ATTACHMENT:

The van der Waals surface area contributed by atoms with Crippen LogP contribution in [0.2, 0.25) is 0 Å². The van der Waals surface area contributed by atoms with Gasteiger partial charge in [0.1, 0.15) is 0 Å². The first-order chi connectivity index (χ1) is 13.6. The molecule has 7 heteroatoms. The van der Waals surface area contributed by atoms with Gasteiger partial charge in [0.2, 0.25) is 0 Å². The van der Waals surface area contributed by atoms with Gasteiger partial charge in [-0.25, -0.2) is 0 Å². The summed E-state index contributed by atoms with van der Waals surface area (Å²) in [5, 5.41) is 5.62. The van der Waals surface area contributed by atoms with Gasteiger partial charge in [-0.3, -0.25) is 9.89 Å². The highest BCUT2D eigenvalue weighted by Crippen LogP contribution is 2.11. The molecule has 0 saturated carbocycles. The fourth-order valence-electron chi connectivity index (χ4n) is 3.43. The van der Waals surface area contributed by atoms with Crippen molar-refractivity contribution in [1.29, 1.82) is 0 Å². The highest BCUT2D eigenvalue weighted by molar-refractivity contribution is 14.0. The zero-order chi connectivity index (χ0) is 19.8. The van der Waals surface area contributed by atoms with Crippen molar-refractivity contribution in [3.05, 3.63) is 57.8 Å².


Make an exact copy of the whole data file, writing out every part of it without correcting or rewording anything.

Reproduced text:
The van der Waals surface area contributed by atoms with Crippen LogP contribution in [0.2, 0.25) is 0 Å². The van der Waals surface area contributed by atoms with Gasteiger partial charge in [0.1, 0.15) is 0 Å². The first-order chi connectivity index (χ1) is 13.6. The molecule has 7 heteroatoms. The van der Waals surface area contributed by atoms with Gasteiger partial charge in [0.2, 0.25) is 0 Å². The van der Waals surface area contributed by atoms with Gasteiger partial charge in [-0.25, -0.2) is 0 Å². The summed E-state index contributed by atoms with van der Waals surface area (Å²) in [5, 5.41) is 5.62. The van der Waals surface area contributed by atoms with Gasteiger partial charge in [-0.3, -0.25) is 9.89 Å². The highest BCUT2D eigenvalue weighted by Crippen LogP contribution is 2.11. The molecule has 0 saturated carbocycles. The fourth-order valence-electron chi connectivity index (χ4n) is 3.43. The van der Waals surface area contributed by atoms with Crippen molar-refractivity contribution in [1.29, 1.82) is 0 Å². The highest BCUT2D eigenvalue weighted by molar-refractivity contribution is 14.0. The zero-order chi connectivity index (χ0) is 19.8. The van der Waals surface area contributed by atoms with Crippen molar-refractivity contribution in [3.05, 3.63) is 57.8 Å².